A panting sound cut through his train of thought. “You like that don’t you love?”
Jack felt sick from the depravity surrounding him. The smell of sweat and filth suddenly intensified and the house seemed to be closing in on him. He rushed down the stairs and out into the street, going wherever his legs would take him. Somehow, he found himself in another alleyway, similar to yesterday. He spotted a rat scurrying within a black mound of decaying food and knelt down, like a hunter stalking his prey. He did not know why he was doing this, only that it provided him with an outlet for his anger and depression. His hand lunged out like an arrow, and it found its mark. This time, he imagined it was Polly. The image of her smug face, with its excessive makeup, had been burned into his mind.
Jack washed the sticky blood off his hands in a horse trough after the deed. The flush of anger that had been welled up within him calmed itself. He grinned. It felt better than yesterday, probably because he imagined the rat as Polly. No one should ever insult his mother like she had done. As he walked down the street on the way back home, he caught sight of a poster, plastered on a wall. He stopped in his tracks, only because he saw the words “James Smith” on it. It was a poster advertising the latest performance of his play that very night, even stating that he would attend.
A stirring begun in his chest, and he realised needed to see his father. Perhaps he did not know that he had a son in him. If he knew, he would come for them, and take them out of their misery. Then his mother would be happy once again.
Fortunately, the theatre that James Smith was performing at was not far off. Jack started off on his trek with an extra spring in his steps. He turned into one street after another, navigating through places he knew by heart. As he strode towards his destination, the run-down public houses slowly turned into better quality furnished ones, more spaced out on better lit streets.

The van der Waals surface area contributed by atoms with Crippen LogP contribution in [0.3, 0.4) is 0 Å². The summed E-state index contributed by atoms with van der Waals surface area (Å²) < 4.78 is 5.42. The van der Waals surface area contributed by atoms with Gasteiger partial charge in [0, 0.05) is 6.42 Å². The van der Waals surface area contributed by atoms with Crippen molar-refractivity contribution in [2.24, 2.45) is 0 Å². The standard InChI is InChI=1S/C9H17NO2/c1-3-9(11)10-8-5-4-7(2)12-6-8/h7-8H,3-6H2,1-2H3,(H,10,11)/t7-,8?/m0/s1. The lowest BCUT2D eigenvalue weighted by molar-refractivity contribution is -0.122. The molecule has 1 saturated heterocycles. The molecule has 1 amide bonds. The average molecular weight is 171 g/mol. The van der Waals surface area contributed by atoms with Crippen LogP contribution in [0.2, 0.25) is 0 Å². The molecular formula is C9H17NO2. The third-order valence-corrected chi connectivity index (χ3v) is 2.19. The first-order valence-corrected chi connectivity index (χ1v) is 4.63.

Within an hour, Jack reached the theatre, which had a long line stretching out its double doors onto the cobbled street. As he approached the doors, he felt the dirty looks shot at him by the crowd. Noticing at the prim and proper dresses and coats of everybody around him, Jack felt out of place in his rags. He craned his neck and his eyes darted about as he tried to look for his father.
“Hey, do you have a ticket?”
Jack turned around only to see a large full-bearded man, dressed in a crisp black suit. Pin stripes lined tight pants which highlighted his trunk-like legs.
“Ticket?” he mumbled, as he cast another sideways glance.
“Get out of here before I throw you out.”
The man grabbed Jack’s shoulder, dragging him towards the other side of street. Jack tried to resist, grabbing the man’s arm, but to no avail. Just then, a chorus of cheers arose from the crowd. From where he was, Jack could not make out what happened, but he realised it might be his father’s arrival that was drawing the cheers. He sunk his teeth into the man’s knuckle and immediately broke free of his handler’s grip before rushing across the street towards the theatre’s double doors.
As he got closer, he saw a man dressed in a brown trench coat and wearing a black bowler hat strolling through the crowd. He stopped to wave at the cheering dozens around him before taking off his hat. At that moment, Jack recognised him. It was James Smith. He remembered the distinct moustache from the papers. His dark eyes seemed much more piercing in real life than in monochrome grey. For a moment, James’ gaze met that of Jack’s, and his eyebrows furrowed in bewilderment.